By Jeannie Norris
WeNews guest author
Sunday, August 4, 2013
A sex-saturated culture has made it more confusing than ever for female teens, launching them into sexual orbit before they're ready, says Jeannie Norris in this excerpt from "Parenting Great Girls." She gives remedial tips.
(WOMENSENEWS)--We didn't talk much about sex when I was growing up. At school, we studied the reproductive organs in single-gender health classes. At home, my mother made sure I understood the physical changes that occurred as I made my way through puberty. But detailed discussions about the new "equipment" that my teenage friends and I were developing and how we might use it didn't happen.
Of course, adults also weren't talking openly about sex. Love and marriage, yes. But not sex. Remember "I Love Lucy?" Bedroom scenes in the show featured twin beds, and the stars were required to have at least one foot on the floor at all times.
Times have changed. Our culture is saturated with sex. Recently, I stood in front of a display of teen magazines and noted how often the word sex appeared. Sizzling headlines on glossy covers asked "Are You Sexy?" or proclaimed "Sexy Minis," "Sexy Scene Stealers" and "Sexy Hair." More headlines focused girls on everything but their brains: "Jeans That Give the Best Butt," "Be a Great Kisser," "365 Ways to Look Hot" and "Get Flatter Abs in Two Weeks."
Television also leaves little to the imagination. According to industry statistics, the number of sexual scenes on television, across all genres, "has nearly doubled since 1998," and a staggering "70 percent of all shows include some sexual content, and . . . these shows average 5.0 sexual scenes per hour." Moving to the Internet creates a more disturbing picture. Analysis of entertainment found online, for example in video games, makes it clear that females are frequently portrayed as sex objects or as the targets of sexual violence.
To add to the problem, we're exposing children to provocative images at increasingly younger ages. Amidst controversy, Mattel discontinued Lingerie Barbie and her "heavenly bustier ensemble," but the popular Bratz dolls with their flirty, seductive looks and sexy clothing (miniskirts and fishnet stockings) keep sexualized images in front of girls as young as 4. The report of the American Psychological Association's Task Force on the Sexualization of Girls specifically noted, regarding Bratz dolls, that it is "worrisome when dolls designed specifically for 4- to 8-year-olds are associated with an objectified adult sexuality."
What is particularly alarming about our culture's sexualization of children is its occurrence at a time when we are seeing the onset of puberty at younger ages than ever before. One-in-six 8-year-old girls is entering puberty, compared with 1-in-100 a century ago. Researchers seeking causes are looking at possible connections to, among others, the increase of obesity in children, hormones in food and phthalates, "a ubiquitous chemical plasticiser" found in products as diverse as building materials, food packaging, garden hoses and shoe soles.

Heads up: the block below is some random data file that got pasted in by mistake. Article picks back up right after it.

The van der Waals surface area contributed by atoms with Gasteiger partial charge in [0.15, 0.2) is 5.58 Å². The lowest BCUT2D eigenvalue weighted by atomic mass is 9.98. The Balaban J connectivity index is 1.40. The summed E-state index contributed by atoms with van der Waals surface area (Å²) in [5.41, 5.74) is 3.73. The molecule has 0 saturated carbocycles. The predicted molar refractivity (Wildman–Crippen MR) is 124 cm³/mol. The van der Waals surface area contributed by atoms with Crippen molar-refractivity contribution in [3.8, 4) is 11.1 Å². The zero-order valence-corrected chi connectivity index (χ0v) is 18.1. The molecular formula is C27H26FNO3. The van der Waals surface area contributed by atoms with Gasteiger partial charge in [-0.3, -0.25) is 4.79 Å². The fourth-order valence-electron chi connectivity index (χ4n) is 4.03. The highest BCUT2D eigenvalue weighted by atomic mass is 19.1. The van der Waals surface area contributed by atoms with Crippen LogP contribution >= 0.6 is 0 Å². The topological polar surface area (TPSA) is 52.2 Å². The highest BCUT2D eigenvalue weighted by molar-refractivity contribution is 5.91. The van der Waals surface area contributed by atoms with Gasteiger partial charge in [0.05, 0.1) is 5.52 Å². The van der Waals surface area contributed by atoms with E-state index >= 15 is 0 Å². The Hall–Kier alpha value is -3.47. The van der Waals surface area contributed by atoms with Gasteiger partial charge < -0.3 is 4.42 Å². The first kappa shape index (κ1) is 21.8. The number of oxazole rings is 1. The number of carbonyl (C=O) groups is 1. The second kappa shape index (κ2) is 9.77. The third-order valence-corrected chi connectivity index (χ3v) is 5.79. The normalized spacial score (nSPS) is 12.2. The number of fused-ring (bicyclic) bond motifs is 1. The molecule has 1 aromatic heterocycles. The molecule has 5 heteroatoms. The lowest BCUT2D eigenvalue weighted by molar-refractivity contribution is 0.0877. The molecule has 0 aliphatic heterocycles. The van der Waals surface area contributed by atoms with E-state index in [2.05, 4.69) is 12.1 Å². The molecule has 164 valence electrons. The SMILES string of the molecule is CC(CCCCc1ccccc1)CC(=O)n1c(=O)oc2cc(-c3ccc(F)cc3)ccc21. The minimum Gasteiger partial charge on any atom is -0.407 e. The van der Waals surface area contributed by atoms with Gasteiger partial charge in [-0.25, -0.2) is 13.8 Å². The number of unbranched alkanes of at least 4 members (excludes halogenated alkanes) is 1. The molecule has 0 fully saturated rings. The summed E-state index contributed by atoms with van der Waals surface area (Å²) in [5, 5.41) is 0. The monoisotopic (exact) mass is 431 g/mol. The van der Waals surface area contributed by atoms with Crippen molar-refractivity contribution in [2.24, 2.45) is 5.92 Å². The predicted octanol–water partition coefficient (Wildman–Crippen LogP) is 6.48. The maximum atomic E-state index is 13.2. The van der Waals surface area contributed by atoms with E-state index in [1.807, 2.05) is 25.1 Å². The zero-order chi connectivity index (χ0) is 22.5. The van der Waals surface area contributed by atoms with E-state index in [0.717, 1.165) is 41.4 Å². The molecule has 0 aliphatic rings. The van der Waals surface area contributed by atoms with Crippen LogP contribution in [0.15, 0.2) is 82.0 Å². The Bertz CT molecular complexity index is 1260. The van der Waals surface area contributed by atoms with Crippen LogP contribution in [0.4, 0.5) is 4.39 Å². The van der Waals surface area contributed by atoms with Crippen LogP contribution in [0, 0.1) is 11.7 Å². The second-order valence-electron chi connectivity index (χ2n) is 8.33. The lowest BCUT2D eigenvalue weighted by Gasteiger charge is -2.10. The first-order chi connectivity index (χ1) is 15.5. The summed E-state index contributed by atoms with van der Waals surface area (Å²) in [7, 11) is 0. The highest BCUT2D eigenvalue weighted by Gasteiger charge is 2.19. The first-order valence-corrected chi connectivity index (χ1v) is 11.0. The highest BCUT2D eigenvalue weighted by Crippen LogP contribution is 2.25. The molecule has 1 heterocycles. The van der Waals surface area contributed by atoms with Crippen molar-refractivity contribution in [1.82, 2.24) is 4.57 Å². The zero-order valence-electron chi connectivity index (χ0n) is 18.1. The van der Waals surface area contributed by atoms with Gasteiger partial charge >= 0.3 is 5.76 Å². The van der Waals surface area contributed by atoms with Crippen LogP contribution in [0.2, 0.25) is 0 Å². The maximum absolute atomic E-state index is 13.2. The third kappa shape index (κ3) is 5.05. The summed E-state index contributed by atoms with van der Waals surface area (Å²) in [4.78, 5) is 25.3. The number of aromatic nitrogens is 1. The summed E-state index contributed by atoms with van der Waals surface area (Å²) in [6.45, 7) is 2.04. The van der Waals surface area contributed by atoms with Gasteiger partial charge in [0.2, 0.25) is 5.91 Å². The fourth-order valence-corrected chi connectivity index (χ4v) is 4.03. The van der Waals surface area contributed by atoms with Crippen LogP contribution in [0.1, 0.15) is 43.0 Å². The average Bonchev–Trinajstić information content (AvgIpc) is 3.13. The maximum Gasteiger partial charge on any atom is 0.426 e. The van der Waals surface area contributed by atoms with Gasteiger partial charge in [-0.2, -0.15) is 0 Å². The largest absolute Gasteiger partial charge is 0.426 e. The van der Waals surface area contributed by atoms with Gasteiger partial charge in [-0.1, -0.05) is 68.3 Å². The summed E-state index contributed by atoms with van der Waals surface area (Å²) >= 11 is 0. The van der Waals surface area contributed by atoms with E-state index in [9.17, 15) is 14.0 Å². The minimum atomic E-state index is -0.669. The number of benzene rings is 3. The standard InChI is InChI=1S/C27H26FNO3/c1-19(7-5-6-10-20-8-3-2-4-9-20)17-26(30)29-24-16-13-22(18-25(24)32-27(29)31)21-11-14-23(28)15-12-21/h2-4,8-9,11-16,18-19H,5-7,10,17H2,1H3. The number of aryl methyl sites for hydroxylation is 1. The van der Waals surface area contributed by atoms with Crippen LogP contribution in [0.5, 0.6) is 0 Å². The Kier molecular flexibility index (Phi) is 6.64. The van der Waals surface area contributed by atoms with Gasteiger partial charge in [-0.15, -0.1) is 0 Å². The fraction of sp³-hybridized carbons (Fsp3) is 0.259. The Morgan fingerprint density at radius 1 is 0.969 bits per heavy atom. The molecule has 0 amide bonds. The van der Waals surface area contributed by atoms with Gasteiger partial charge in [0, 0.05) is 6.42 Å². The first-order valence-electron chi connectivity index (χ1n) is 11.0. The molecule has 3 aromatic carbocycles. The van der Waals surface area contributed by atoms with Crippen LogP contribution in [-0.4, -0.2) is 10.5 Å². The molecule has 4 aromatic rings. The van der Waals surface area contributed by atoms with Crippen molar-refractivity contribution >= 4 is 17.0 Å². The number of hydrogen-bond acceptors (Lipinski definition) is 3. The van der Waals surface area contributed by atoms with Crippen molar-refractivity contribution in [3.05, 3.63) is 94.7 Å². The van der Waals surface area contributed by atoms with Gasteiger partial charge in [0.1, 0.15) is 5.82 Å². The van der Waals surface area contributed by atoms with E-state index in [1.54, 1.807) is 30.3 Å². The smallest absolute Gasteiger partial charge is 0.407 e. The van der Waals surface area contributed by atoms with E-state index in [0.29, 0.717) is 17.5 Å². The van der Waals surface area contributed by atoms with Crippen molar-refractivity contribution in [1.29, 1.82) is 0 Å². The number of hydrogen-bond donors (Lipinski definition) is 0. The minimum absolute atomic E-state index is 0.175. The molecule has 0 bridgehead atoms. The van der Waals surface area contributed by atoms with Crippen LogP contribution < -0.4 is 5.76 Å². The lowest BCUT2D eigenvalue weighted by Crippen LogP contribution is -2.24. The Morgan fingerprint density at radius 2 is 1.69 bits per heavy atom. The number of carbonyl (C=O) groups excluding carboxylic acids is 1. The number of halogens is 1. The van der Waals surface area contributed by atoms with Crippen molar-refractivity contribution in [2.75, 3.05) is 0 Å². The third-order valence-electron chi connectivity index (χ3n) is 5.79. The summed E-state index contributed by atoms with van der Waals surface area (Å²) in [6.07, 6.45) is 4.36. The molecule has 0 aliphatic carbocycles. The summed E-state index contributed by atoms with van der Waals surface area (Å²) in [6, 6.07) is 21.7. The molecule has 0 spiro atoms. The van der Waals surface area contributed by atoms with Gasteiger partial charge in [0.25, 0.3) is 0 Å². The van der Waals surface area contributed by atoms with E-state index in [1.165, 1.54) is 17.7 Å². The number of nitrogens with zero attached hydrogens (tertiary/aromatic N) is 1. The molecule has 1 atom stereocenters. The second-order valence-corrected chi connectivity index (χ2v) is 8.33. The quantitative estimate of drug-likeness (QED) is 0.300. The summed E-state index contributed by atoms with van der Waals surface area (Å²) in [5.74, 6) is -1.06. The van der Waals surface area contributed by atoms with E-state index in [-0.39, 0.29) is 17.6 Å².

The problem, says Lynn Ponton in "The Romance of Risk: Why Teenagers Do the Things They Do," is that girls can have "fully developed women's bodies with all the associated social commentary before they even enter adolescence." In other words, girls' physical development launches them into sexual orbit long before they're emotionally mature enough to manage the social pressures that result.
As if this were not troublesome enough, society compounds the situation by sending girls distorted messages about how their emerging sexuality is related to their self-worth and personal power. According to the report of the American Psychological Association's Task Force on the Sexualization of Girls, "Research suggests that viewing material that is sexually objectifying can contribute to body dissatisfaction, eating disorders, low self-esteem, depressive affect and even physical health problems in high-school-aged girls and in young women."
Of course, the source of a young woman's healthy sense of self is not a low-cut blouse or a short skirt. Girls will benefit when adults can take steps to slow down the pace at which adolescents are being hurled into provocative adult behaviors. Furthermore, our daughters' genuine confidence and self-esteem will develop as a result of our spending time to help them make sense of a culture that pushes every sexual boundary and depicts sex "as recreation, sex as commerce and exploitation, sex as sport, status and even violence," according to a Washington Post article.
The code of silence in effect when I was a teen won't work today. We must talk to girls early and often about what they are experiencing as they develop. If we can't find the words, there are resources to help us. Author and human sexuality educator Deborah Roffman reminds us what research in sex education consistently confirms: "Children who grow up in families where sexuality is openly discussed grow up healthier."
It has always been a parent's responsibility to help a teen understand the fallacies in the messages communicated through popular culture. Ask your daughter to make a list of her personal qualities and of the evidence that she does indeed possess them. By redirecting her to reflect upon the inner strengths and talents that will shape the course of her life, you dilute the impact of the diminishing messages that surround her.
Excerpt from "Parenting Great Girls: Giving Our Daughters the Courage to Lead Authentic and Confident Lives."
Jeannie Norris is a respected leader and advocate in the area of all-girls education. She speaks and writes extensively about the education and parenting of girls and the role of women in philanthropy.
Buy the Book, "Parenting Great Girls: Giving Our Daughters the Courage to Live Authentic and Confident Lives":
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